UK Property Forums partner Carter Jonas has released its Commercial Edge report for 2021, summarising key activity in the Cambridge market over the year.
The report revealed that despite a slow start to the year, the office market picked up in Q3 following two notable lettings: Roku taking a 118,000 sq ft office, and Microsoft taking 36,446 sq ft lab space at Cambridge Science Park.
This spurred take ups in the city, which currently stands at 501,028 sq ft- already exceeding the 2020 annual take-up of 450,000 sq ft, with projections the final 2021 figure will be close to the five-year average of 790,000 sq ft, though the hybrid working model and its uncertainty has undoubtedly impacted the office market as a whole.
Prime office rents in the city have remained at £48.50 per sq ft, the same as the mark set by the Fora acquisition of 20 station road in 2020, though this still could be broken if an occupier takes space opposite the station being marketed by Brookgate at £50 per sq ft.
Out of town tenants have seen an increase in the price of space, rising to £37.25 per sq ft, reflecting the demand for business accommodation within science parks.
Development has remained strong in the city, demonstrating confidence in the city, with notable developments being Lockton House, rebranded as Brooklands, which will provide 67,000 sq ft of space in the city. Others include the sale for redevelopment of Abstract Land at the Old Cockwinders site adjacent to Cambridge International Technology Park for £135 million and Phase II at Granta Park by TWI Land for £100 million.
£500 million of investment was completed up to Q3 2021 (excluding the development sites aforementioned). Demand for the science and technology stock is particularly strong due to a range of factors including a higher sector profile due to Covid, lower propensity of occupiers able to work remotely, and new life science funds entering the market. Notable investment opportunities being discussed within the market include The Grafton Centre, Cambourne Business Park and Wellbrook Court.
The landmark industrial transaction of Cambridge South was completed this year, sold for £20.15 million, reflecting a NIY of 4.15 per cent. Oxford Properties acquired 310 Cambridge Science Park for £45 million, with a NIY of 3.6 per cent, further proving the high profile nature of opportunities attracting larger funds which prior to the Station Road development had shied away from the Cambridge market.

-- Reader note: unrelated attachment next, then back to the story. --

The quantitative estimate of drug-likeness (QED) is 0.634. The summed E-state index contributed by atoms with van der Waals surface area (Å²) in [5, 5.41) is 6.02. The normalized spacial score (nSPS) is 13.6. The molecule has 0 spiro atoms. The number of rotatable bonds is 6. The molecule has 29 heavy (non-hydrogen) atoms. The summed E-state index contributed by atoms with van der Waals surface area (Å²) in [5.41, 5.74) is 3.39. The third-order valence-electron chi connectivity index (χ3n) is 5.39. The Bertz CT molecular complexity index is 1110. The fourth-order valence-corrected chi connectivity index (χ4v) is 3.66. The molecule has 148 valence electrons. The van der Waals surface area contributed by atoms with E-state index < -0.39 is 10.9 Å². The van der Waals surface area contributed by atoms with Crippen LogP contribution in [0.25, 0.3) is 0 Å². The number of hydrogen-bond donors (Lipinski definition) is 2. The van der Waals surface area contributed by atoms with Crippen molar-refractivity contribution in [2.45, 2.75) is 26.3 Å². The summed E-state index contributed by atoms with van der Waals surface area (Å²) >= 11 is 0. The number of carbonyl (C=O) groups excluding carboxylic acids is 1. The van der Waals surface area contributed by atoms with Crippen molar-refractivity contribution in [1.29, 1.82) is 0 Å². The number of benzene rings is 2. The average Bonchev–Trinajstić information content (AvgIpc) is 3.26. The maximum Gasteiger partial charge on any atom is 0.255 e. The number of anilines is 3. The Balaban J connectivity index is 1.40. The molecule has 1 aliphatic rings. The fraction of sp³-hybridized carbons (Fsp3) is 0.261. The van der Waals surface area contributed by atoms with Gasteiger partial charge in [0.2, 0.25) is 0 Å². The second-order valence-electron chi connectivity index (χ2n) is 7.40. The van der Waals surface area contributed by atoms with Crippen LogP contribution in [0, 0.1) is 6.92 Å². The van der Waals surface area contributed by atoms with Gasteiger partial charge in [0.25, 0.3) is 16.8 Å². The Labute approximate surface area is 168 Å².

The key driver for these figures was undoubtedly life sciences, propelled by the pandemic, but also by long term demand drivers, with the university underpinning its profile in the city. Recent take ups in the city include Phoremost taking 14,400 sq ft at The Works, Unity Campus, and Metrion Biosciences taking 11,750 sq ft at Granta Park.
On the demand side, there is a significant lack of supply, with availability at an all-time low, which could become a significant barrier to both occupiers and investors, though those in the market have reaped the benefits of strong rental growth, with Cambridge Science Park rents rising to £37.25 per sq ft, up from £36 per sq ft last year.
Yields have compressed and there has been a surge in capital values, demonstrated by some key transactions over the last year: the purchase of Unit 296 Cambridge Science Park by South Cambridgeshire District Council in September 2020 achieved a NIY of 5.95 per cent, though this shifted down to 4.53 per cent in January and 4.21 per cent in February 2021 with subsequent transactions. The most recent deal at the park (May 2021) saw a NIY of 3.6 per cent, a stark contrast to the traditional yield of circa 4.75 per cent on prime office space.
Though limited space is coming forward, the supply-demand imbalance and long-term growth prospects are creating the ideal conditions for further development of lab space, with scope to both build new and redevelop existing space in established parks including Cambridge Science Park, Granta Park and Cambridge Biomedical Campus, where permission was recently granted for an additional 100,000 sq ft of space.
The sector is becoming increasingly interested in city centre space, reflected by Legal & General’s disposal of The Grafton Centre focussing on its redevelopment into a mixed-use building, incorporating both life sciences and broader technology uses, though many buildings do not lend themselves to be converted into a life science space.
The report concludes that the expectation is that demand by the life sciences sector for the lab and mixed lab/office space to remain both strong and resilient despite the economic uncertainties and the changes happening throughout the sector, with the key challenge being to develop buildings which can satisfy the high level of demand.
Full report available here.
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